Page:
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Clean Pennies

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Utah LessonPlans


Students will use dirty pennies to observe physical change.




  • USOE Science
    Some good ideas on the USOE science site for ELL students

Additional Resources


  • Writer's Express: A handbook for young writers, thinkers, and learners, by David Kemper,; ISBN 0669471658
  • Kitchen Science with over 50 Fantastic Experiments, by Chris Maynard (DK Publishing); ISBN 0-7894-6972-3

Background for Teachers

Each student needs a penny that is no longer shiny. If the pennies you have are too clean, oxidize the surface in the following manner. Place all the pennies into a cup and pour vinegar over the top. After coating them with vinegar, spread the pennies out on a paper towel to dry overnight. By the time they are dry you will see a green-colored substance called malachite.

When the salt and vinegar are combined, they form a very small amount of hydrochloric acid. This acid removes oxidation from pennies. Removing the copper oxide is a chemical change. The copper molecules in the vinegar and salt solution settle on paper clips after a period of time, but wipe off easily. This is not a chemical change. If the cleaned pennies are allowed to sit without rinsing them off, more malachite forms.

Intended Learning Outcomes

1. Use Science Process and Thinking Skills

Instructional Procedures

Invitation to Learn
Today we are going to do an activity with money and chemicals. The chemicals are sodium chloride and acetic acid (or salt and vinegar).

Instructional Procedures

  1. Give each student a dirty penny. Observe pennies. Stress the importance of using all the senses, except for taste. Students record observations on the Clean Pennies data sheet.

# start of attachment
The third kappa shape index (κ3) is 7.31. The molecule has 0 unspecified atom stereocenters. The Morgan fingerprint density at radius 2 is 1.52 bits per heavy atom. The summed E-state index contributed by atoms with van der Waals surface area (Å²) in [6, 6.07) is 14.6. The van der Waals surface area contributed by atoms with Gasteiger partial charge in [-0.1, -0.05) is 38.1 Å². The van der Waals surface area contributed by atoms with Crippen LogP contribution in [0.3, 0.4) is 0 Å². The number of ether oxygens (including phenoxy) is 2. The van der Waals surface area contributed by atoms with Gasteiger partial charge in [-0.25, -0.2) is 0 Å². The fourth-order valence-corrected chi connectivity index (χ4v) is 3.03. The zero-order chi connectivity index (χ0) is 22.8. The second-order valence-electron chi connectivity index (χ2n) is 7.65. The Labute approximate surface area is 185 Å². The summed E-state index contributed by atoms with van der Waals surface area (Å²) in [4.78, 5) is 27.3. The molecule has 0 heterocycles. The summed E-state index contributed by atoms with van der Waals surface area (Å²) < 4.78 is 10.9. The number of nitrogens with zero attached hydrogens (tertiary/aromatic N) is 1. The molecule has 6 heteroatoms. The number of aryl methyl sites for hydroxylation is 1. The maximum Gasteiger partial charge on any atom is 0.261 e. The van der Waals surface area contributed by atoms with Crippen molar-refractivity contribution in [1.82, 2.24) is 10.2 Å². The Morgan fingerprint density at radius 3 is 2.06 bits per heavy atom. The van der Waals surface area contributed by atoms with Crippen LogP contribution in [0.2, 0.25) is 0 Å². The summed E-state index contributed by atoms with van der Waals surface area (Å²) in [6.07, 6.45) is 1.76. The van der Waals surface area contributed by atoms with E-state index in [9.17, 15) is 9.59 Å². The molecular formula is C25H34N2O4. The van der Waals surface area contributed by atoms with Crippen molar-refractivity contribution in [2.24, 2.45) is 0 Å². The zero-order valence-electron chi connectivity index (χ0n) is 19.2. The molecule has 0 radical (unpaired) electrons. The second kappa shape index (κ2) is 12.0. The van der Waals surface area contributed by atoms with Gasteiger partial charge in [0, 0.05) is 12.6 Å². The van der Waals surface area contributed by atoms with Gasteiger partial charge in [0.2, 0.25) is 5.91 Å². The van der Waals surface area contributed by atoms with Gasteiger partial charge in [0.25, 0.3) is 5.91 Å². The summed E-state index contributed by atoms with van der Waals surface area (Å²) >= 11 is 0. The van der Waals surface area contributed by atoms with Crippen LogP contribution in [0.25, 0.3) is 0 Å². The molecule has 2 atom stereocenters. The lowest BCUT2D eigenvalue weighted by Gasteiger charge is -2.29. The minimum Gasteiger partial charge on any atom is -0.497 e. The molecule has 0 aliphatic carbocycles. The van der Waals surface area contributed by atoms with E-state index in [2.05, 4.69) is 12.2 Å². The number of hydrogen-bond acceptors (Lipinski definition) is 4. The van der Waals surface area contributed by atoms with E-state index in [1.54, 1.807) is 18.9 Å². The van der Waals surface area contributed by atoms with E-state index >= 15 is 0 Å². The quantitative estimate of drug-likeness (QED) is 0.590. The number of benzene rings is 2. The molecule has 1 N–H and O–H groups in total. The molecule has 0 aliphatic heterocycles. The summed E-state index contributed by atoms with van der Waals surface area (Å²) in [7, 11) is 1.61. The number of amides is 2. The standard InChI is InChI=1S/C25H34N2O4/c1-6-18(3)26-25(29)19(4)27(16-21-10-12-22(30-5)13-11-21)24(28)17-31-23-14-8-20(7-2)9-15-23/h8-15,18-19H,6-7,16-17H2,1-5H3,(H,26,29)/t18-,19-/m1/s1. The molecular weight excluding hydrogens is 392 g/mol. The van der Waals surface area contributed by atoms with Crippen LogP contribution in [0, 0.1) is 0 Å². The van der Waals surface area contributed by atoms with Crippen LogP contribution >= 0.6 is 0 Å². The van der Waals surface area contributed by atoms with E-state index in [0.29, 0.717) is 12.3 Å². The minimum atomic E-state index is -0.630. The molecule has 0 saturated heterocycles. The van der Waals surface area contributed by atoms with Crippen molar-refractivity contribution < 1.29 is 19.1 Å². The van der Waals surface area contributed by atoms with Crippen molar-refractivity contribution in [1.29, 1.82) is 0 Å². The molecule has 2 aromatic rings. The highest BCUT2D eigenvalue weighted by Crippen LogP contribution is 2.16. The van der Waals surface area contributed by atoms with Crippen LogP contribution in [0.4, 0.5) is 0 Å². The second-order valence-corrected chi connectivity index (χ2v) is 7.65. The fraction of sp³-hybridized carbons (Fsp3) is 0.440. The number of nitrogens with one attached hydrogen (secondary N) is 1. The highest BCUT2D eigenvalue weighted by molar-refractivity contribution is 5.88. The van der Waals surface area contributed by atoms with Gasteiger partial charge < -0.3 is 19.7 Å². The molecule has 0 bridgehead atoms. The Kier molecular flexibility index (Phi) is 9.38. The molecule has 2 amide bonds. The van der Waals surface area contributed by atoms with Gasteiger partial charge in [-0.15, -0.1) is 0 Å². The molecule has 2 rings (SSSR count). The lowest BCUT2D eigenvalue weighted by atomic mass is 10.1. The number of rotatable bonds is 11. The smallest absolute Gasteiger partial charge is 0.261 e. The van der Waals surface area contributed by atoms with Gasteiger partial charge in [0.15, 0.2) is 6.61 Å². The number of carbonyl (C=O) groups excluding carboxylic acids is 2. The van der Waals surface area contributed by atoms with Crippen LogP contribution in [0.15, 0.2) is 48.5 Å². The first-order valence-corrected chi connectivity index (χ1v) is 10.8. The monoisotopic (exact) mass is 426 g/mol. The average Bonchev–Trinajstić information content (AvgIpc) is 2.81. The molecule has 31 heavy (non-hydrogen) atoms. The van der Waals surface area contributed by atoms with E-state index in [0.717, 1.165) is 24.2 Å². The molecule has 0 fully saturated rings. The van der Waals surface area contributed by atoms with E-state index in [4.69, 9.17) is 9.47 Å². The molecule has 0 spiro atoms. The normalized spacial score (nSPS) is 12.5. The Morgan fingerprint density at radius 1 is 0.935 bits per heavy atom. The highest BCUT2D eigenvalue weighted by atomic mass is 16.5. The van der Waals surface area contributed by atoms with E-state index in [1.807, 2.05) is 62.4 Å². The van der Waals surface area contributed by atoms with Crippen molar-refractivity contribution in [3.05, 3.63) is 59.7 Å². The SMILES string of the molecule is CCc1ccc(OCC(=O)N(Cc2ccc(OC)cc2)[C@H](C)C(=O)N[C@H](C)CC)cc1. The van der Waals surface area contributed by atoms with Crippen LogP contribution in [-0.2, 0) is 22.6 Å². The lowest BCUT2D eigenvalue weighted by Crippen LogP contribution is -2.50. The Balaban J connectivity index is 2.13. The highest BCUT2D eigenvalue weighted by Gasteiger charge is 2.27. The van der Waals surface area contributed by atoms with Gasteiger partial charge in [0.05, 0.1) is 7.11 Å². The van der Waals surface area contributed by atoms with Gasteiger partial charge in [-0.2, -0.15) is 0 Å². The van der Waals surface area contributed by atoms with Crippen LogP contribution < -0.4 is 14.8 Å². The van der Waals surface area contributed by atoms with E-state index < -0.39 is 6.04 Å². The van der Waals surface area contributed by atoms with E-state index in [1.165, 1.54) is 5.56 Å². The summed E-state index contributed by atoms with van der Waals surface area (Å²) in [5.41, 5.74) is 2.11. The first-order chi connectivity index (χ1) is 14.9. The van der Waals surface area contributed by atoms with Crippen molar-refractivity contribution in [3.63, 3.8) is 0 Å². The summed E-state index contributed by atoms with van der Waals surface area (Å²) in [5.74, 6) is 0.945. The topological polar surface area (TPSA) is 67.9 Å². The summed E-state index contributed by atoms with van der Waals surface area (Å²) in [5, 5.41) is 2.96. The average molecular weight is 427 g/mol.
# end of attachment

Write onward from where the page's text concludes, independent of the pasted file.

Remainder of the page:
2. Pass out goggles. Students should keep the goggles on until the cups are put away in step six. Give each pair of students a cup with a small amount of salt in the bottom. Students place the pennies in the cup. Allow students to rotate cups. Ask what changes to the penny they see. (none)
  3. Add a small amount of vinegar to each of the cups. Allow students to rotate cups and observe changes.
  4. Pennies will become bright pink and copper colored. All the discoloration may not be removed, but most pennies will show a dramatic difference.
  5. Remove pennies and place them on a paper towel to dry. Continue observations.
  6. Place a paper clip in each cup of vinegar and salt solution. Leave the paper clip in the solution overnight. After cups are put away, remove goggles.
  7. Observe paper clips next day. Wear safety goggles to avoid splash danger. Allow students to remove the paper clip from solution and handle it. The copper coating will rub off easily. Ask students if the paper clip’s change to copper-colored was a chemical or physical change. (It was a physical change. No new substance was formed. The copper was there all the time—dissolved in the solution.)


  • Allow students with special needs to list or draw examples of chemical change instead of writing a paragraph.
  • Make a list of Important Science Words to use in the assigned paragraph.
  • Allow students with special needs to dictate their paragraph to another student, an aide, or the teacher.
  • To introduce the idea of physical properties, have each student bring an object from home. Each student describes a number of physical properties, such as color, shape, texture, etc. Other students take turns guessing the identity of the item.

Family Connections

  • Have a mold race! Moisten a slice of bread with a few drops of water and place it into a Ziploc sandwich bag. Place it in a warm, dark place. Keep the bag zipped shut after the mold grows—many people are allergic to mold. Observe the bread once a day and keep a log of the changes that occur. Many of the changes are chemical changes. Design an experiment to investigate questions like: Does white bread or whole wheat bread mold faster? Does homemade bread or store-bought bread mold faster? Does bread get moldy faster in a warm environment or cold environment? Does bread mold faster in sunlight or dark?
  • Have students repeat the Clean Pennies activity at home with one variation—after removing the pennies from the solution, place a steel screw in the solution instead of a paper clip. They should see bubbles rising from the thread of the screw, which is another indicator of chemical change.

Assessment Plan

  • Create a rubric to score the paragraph including attributes such as, science content, organization, presentation, conventions, and use of science language.
  • Make a T-chart with Physical Changes on one side and Chemical Changes on the other side. Give students a list of changes to categorize. Include examples of change from daily life.

Created: 10/27/2004
Updated: 09/27/2022